View Full Version : Efke 50 sheet film, HC110, Jobo Drum

11-Jan-2009, 23:30
Hi all,

I have just bought one pack of Efke 50 (4x5) sheet film, and have done
some tests. The result is strange for me.

ND (@ISO25): 6min, HC110 1:99 (Yes, 1:99) in Jobo 2840
paper drum, approx 10 rpm hand rotation (@20 DegC)

N+1 (@ISO40): 11min, HC110 1:99 (@20 DegC)

Anyone got any similar result ??

Thanks, Jack

Bjorn Nilsson
12-Jan-2009, 06:31
If you get N dev at 6 minutes and N+1 at 11 minutes they seem a bit far apart, but you are using high dilution, which can explain things. ISO 25 and 40 seems normal.


12-Jan-2009, 23:19
I feel it so strange, b/c the dev. time from efke is about HC100(B), 7 min, ISO50 ..
which is very big different from mine ...

I will do some field time later this week ....

Donald Qualls
13-Jan-2009, 05:58
Your dilution is weaker than the published Dilution B, which would tend to lengthen your time relative to theirs, but you're agitating continuously, while the published time is most likely for intermittent agitation. My experience over a range of films and developers is that agitation can effectively run on seven levels: continuous, 30 second cycle, 1 minute, 3 minute, five minute, semi-stand, and full stand (this applies to tanks where the film is fully submerged and doesn't have another sheet against the emulsion; in trays or partially filled "rolling" tubes, other factors intervene), with each step corresponding to approximately 50% change in the development time to give the same contrast (but no change in true film speed, if agitation is all you change -- the shadow areas get the same development with any agitation, because agitation reduces local exhaustion which doesn't occur where there's very little exposed halide to develop). That makes your 1+99 at 6 minutes, continuous agitation, about equivalent to the published 1+31 at 7 minutes with agitation every minute (you're at roughly 3x for dilution, and 1/2 for two agitation steps; give or take some variance in your desired contrast vs. theirs and some fudge factor for the time it takes developer to soak into dry gelatin before actual development starts, that's what a researcher would call "not a statistically significant difference").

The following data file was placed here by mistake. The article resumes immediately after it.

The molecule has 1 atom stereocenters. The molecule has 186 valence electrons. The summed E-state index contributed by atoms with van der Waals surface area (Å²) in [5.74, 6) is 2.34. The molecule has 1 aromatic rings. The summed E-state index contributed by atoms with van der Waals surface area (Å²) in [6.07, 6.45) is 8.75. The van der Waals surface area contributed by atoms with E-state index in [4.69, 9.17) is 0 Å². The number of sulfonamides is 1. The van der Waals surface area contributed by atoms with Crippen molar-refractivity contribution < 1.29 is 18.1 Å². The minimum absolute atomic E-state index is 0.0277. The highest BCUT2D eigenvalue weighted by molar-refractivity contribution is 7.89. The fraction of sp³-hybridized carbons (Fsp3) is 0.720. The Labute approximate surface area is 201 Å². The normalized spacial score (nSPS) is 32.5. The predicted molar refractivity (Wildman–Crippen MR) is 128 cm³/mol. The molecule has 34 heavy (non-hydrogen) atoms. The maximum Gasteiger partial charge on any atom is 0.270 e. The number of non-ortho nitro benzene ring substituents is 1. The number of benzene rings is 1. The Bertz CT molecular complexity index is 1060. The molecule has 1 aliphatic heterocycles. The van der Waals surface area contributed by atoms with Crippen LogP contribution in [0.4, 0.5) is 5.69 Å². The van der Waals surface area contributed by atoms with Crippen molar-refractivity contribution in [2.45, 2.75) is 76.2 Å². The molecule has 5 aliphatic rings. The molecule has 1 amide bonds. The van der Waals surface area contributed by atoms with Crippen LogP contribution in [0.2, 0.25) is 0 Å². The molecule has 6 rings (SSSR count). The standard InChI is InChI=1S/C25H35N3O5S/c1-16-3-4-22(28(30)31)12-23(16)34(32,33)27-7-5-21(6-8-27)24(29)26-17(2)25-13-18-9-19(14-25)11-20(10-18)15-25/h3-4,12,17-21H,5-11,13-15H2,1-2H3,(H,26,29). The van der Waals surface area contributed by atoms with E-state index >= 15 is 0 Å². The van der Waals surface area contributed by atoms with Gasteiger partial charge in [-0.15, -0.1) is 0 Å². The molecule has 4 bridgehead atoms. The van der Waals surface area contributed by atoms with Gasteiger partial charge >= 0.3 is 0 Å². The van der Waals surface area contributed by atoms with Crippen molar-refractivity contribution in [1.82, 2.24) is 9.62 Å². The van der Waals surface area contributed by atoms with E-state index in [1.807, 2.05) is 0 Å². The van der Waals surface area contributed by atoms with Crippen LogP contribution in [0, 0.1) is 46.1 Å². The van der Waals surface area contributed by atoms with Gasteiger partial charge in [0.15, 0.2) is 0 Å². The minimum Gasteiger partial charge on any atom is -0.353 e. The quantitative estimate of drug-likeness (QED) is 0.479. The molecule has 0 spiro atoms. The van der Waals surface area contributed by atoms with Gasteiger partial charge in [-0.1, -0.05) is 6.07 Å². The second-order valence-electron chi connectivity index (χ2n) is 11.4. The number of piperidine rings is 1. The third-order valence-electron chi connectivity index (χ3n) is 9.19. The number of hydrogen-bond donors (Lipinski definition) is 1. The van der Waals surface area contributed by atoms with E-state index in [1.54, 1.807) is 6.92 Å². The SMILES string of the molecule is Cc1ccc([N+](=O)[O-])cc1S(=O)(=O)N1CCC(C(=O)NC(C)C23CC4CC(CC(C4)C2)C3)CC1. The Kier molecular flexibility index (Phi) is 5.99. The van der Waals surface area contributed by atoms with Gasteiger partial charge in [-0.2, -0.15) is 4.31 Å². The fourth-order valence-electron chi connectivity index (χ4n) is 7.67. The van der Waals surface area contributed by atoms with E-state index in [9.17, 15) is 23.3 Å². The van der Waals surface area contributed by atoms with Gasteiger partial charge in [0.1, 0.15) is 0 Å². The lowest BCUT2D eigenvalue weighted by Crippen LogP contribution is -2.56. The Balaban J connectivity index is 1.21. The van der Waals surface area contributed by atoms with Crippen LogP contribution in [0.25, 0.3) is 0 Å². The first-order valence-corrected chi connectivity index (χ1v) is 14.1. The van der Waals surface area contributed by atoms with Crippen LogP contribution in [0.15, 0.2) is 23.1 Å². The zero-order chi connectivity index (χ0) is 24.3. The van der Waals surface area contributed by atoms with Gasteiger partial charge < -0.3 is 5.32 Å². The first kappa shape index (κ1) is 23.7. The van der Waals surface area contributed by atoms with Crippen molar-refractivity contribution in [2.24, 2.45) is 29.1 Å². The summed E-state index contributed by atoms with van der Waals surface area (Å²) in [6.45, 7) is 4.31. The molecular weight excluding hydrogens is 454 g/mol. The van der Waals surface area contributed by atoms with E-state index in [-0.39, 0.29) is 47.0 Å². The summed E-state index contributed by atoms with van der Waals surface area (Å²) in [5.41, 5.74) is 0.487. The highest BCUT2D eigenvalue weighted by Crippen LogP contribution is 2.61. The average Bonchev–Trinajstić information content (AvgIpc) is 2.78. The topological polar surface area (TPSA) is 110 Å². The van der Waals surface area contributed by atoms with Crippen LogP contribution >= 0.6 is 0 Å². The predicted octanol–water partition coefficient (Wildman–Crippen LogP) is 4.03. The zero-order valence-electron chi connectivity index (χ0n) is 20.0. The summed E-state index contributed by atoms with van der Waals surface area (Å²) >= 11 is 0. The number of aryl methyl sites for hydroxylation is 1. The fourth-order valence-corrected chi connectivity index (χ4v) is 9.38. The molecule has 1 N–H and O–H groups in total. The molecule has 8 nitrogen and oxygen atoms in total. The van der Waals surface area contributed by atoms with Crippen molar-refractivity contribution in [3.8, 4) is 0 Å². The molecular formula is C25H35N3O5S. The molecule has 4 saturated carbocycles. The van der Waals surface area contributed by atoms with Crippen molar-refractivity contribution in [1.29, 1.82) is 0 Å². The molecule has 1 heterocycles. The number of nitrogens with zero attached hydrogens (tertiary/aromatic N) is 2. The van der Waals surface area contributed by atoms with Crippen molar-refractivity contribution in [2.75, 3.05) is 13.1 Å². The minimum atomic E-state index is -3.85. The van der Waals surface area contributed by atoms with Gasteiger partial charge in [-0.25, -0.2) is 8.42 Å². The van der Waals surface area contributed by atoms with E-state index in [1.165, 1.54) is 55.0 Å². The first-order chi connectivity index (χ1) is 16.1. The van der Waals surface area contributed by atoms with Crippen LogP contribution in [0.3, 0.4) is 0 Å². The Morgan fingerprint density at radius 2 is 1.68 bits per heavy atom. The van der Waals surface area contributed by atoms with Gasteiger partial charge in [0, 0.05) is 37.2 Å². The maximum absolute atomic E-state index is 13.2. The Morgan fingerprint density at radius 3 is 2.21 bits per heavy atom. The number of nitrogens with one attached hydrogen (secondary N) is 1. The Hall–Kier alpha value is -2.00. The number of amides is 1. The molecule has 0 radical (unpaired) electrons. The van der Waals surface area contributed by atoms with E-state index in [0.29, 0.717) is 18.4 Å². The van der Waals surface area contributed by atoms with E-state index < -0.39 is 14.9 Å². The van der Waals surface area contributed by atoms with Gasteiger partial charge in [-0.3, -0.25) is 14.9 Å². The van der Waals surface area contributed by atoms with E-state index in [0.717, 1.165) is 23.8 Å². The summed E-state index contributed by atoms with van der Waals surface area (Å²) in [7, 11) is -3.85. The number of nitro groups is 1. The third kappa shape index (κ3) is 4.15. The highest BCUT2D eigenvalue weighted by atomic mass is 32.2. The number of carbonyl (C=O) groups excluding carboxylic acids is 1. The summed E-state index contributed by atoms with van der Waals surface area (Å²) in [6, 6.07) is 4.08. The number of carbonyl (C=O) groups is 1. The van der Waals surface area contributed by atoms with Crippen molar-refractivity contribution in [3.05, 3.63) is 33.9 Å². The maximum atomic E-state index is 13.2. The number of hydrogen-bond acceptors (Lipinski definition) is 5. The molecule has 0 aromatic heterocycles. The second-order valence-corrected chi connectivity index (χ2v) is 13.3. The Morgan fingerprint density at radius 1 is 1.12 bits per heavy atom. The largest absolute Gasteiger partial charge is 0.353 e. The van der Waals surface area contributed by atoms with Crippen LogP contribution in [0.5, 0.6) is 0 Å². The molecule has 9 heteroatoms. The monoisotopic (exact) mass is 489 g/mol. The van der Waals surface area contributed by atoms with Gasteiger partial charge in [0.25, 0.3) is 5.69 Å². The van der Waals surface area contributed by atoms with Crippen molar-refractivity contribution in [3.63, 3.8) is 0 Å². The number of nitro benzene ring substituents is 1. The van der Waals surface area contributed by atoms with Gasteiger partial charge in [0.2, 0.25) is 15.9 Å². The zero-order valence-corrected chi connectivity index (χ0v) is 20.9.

Different films require different amounts of development adjustment to change contrast, and a very high dilution increases local exhaustion, which tends to decrease contrast; roughly doubling time instead of adding 20-40% isn't at all out of line with your high dilution regardless of the film used.